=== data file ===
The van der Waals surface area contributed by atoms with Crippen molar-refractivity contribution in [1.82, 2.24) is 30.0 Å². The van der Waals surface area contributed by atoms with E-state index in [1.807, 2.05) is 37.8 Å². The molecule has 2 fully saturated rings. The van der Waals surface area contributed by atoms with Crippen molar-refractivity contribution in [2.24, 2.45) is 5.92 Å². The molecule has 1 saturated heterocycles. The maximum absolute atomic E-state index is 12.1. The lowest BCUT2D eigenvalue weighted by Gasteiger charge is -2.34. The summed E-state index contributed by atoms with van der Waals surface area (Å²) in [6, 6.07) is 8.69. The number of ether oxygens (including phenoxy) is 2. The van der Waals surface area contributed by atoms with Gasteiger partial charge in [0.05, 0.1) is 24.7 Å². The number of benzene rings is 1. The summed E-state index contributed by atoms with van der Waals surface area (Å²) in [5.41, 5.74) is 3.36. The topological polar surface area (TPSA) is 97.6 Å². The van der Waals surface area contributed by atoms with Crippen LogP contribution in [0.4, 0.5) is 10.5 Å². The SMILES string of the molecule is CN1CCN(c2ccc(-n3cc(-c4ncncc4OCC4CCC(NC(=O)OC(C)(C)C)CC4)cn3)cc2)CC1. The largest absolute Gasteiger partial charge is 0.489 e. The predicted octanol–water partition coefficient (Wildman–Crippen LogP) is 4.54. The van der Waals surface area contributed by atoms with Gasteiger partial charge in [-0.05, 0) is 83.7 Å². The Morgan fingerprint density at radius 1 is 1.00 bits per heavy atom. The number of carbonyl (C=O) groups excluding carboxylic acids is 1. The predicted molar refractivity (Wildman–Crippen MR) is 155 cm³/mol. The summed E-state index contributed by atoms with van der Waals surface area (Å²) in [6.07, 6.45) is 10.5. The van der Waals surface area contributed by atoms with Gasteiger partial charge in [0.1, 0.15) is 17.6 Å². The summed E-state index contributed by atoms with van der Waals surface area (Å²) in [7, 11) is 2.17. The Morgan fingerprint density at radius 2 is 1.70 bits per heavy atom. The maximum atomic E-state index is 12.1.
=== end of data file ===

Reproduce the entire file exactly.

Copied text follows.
The van der Waals surface area contributed by atoms with Crippen molar-refractivity contribution in [1.82, 2.24) is 30.0 Å². The van der Waals surface area contributed by atoms with E-state index in [1.807, 2.05) is 37.8 Å². The molecule has 2 fully saturated rings. The van der Waals surface area contributed by atoms with Crippen molar-refractivity contribution in [2.24, 2.45) is 5.92 Å². The molecule has 1 saturated heterocycles. The maximum absolute atomic E-state index is 12.1. The lowest BCUT2D eigenvalue weighted by Gasteiger charge is -2.34. The summed E-state index contributed by atoms with van der Waals surface area (Å²) in [6, 6.07) is 8.69. The number of ether oxygens (including phenoxy) is 2. The van der Waals surface area contributed by atoms with Gasteiger partial charge in [0.05, 0.1) is 24.7 Å². The number of benzene rings is 1. The summed E-state index contributed by atoms with van der Waals surface area (Å²) in [5.41, 5.74) is 3.36. The topological polar surface area (TPSA) is 97.6 Å². The van der Waals surface area contributed by atoms with Crippen LogP contribution in [0.4, 0.5) is 10.5 Å². The SMILES string of the molecule is CN1CCN(c2ccc(-n3cc(-c4ncncc4OCC4CCC(NC(=O)OC(C)(C)C)CC4)cn3)cc2)CC1. The largest absolute Gasteiger partial charge is 0.489 e. The predicted octanol–water partition coefficient (Wildman–Crippen LogP) is 4.54. The van der Waals surface area contributed by atoms with Gasteiger partial charge in [-0.05, 0) is 83.7 Å². The Morgan fingerprint density at radius 1 is 1.00 bits per heavy atom. The number of carbonyl (C=O) groups excluding carboxylic acids is 1. The predicted molar refractivity (Wildman–Crippen MR) is 155 cm³/mol. The summed E-state index contributed by atoms with van der Waals surface area (Å²) in [6.07, 6.45) is 10.5. The van der Waals surface area contributed by atoms with Gasteiger partial charge in [0.1, 0.15) is 17.6 Å². The summed E-state index contributed by atoms with van der Waals surface area (Å²) in [7, 11) is 2.17. The Morgan fingerprint density at radius 2 is 1.70 bits per heavy atom. The maximum atomic E-state index is 12.1.